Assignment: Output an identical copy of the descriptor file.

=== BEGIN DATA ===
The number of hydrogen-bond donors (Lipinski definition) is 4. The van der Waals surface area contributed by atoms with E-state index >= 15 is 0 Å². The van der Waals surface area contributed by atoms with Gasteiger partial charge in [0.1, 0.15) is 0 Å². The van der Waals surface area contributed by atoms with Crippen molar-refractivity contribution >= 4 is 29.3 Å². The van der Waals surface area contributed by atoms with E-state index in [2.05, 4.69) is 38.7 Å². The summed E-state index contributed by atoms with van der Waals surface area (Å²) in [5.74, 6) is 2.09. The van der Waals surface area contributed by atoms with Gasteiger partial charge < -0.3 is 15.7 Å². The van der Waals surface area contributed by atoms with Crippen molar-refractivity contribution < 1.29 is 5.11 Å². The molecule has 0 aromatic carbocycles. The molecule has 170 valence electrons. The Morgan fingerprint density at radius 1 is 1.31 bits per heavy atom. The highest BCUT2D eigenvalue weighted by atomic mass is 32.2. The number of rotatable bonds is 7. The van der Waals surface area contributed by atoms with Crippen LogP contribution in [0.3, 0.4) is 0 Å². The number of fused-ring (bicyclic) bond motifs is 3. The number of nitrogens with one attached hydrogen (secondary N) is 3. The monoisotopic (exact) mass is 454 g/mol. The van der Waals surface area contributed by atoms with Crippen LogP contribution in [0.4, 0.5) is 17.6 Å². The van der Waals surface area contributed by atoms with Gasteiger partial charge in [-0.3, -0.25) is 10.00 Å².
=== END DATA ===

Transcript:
The number of hydrogen-bond donors (Lipinski definition) is 4. The van der Waals surface area contributed by atoms with E-state index >= 15 is 0 Å². The van der Waals surface area contributed by atoms with Gasteiger partial charge in [0.1, 0.15) is 0 Å². The van der Waals surface area contributed by atoms with Crippen molar-refractivity contribution >= 4 is 29.3 Å². The van der Waals surface area contributed by atoms with E-state index in [2.05, 4.69) is 38.7 Å². The summed E-state index contributed by atoms with van der Waals surface area (Å²) in [5.74, 6) is 2.09. The van der Waals surface area contributed by atoms with Gasteiger partial charge < -0.3 is 15.7 Å². The van der Waals surface area contributed by atoms with Crippen molar-refractivity contribution < 1.29 is 5.11 Å². The molecule has 0 aromatic carbocycles. The molecule has 170 valence electrons. The Morgan fingerprint density at radius 1 is 1.31 bits per heavy atom. The highest BCUT2D eigenvalue weighted by atomic mass is 32.2. The number of rotatable bonds is 7. The van der Waals surface area contributed by atoms with Crippen LogP contribution in [0.3, 0.4) is 0 Å². The number of fused-ring (bicyclic) bond motifs is 3. The number of nitrogens with one attached hydrogen (secondary N) is 3. The monoisotopic (exact) mass is 454 g/mol. The van der Waals surface area contributed by atoms with Crippen LogP contribution in [0.4, 0.5) is 17.6 Å². The van der Waals surface area contributed by atoms with Gasteiger partial charge in [-0.3, -0.25) is 10.00 Å².